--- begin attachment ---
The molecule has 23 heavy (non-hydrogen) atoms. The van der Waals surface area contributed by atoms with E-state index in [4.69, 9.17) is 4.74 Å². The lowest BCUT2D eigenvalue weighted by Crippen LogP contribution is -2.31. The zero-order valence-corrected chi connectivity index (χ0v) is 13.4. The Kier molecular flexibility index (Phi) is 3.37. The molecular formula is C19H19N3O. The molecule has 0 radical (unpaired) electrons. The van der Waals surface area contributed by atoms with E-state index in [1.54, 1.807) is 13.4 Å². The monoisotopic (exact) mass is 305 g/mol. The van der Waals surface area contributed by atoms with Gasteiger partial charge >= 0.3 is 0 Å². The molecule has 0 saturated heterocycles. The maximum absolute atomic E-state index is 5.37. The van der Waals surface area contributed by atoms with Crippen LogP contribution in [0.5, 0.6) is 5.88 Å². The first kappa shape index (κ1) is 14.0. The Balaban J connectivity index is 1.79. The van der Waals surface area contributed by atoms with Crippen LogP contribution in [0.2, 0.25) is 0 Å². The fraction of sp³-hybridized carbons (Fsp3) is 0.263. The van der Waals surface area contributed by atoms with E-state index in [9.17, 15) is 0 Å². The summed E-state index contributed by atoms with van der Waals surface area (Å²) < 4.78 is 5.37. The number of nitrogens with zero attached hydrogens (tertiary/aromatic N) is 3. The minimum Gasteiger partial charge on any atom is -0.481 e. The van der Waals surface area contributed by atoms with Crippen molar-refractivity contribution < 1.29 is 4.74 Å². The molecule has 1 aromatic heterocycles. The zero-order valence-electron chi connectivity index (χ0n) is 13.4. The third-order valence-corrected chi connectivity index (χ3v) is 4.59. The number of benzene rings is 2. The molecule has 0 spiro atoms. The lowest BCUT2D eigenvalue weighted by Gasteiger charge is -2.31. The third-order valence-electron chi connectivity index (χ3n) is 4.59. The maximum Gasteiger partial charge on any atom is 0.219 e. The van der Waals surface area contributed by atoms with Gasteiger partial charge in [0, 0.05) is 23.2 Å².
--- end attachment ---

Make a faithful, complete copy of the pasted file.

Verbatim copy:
The molecule has 23 heavy (non-hydrogen) atoms. The van der Waals surface area contributed by atoms with E-state index in [4.69, 9.17) is 4.74 Å². The lowest BCUT2D eigenvalue weighted by Crippen LogP contribution is -2.31. The zero-order valence-corrected chi connectivity index (χ0v) is 13.4. The Kier molecular flexibility index (Phi) is 3.37. The molecular formula is C19H19N3O. The molecule has 0 radical (unpaired) electrons. The van der Waals surface area contributed by atoms with E-state index in [1.54, 1.807) is 13.4 Å². The monoisotopic (exact) mass is 305 g/mol. The van der Waals surface area contributed by atoms with Gasteiger partial charge >= 0.3 is 0 Å². The molecule has 0 saturated heterocycles. The maximum absolute atomic E-state index is 5.37. The van der Waals surface area contributed by atoms with Crippen LogP contribution in [0.5, 0.6) is 5.88 Å². The first kappa shape index (κ1) is 14.0. The Balaban J connectivity index is 1.79. The van der Waals surface area contributed by atoms with Crippen LogP contribution in [0.2, 0.25) is 0 Å². The fraction of sp³-hybridized carbons (Fsp3) is 0.263. The van der Waals surface area contributed by atoms with E-state index in [9.17, 15) is 0 Å². The summed E-state index contributed by atoms with van der Waals surface area (Å²) < 4.78 is 5.37. The number of nitrogens with zero attached hydrogens (tertiary/aromatic N) is 3. The minimum Gasteiger partial charge on any atom is -0.481 e. The van der Waals surface area contributed by atoms with Crippen molar-refractivity contribution < 1.29 is 4.74 Å². The molecule has 1 aromatic heterocycles. The zero-order valence-electron chi connectivity index (χ0n) is 13.4. The third-order valence-corrected chi connectivity index (χ3v) is 4.59. The number of benzene rings is 2. The molecule has 0 spiro atoms. The lowest BCUT2D eigenvalue weighted by Gasteiger charge is -2.31. The third-order valence-electron chi connectivity index (χ3n) is 4.59. The maximum Gasteiger partial charge on any atom is 0.219 e. The van der Waals surface area contributed by atoms with Gasteiger partial charge in [0, 0.05) is 23.2 Å².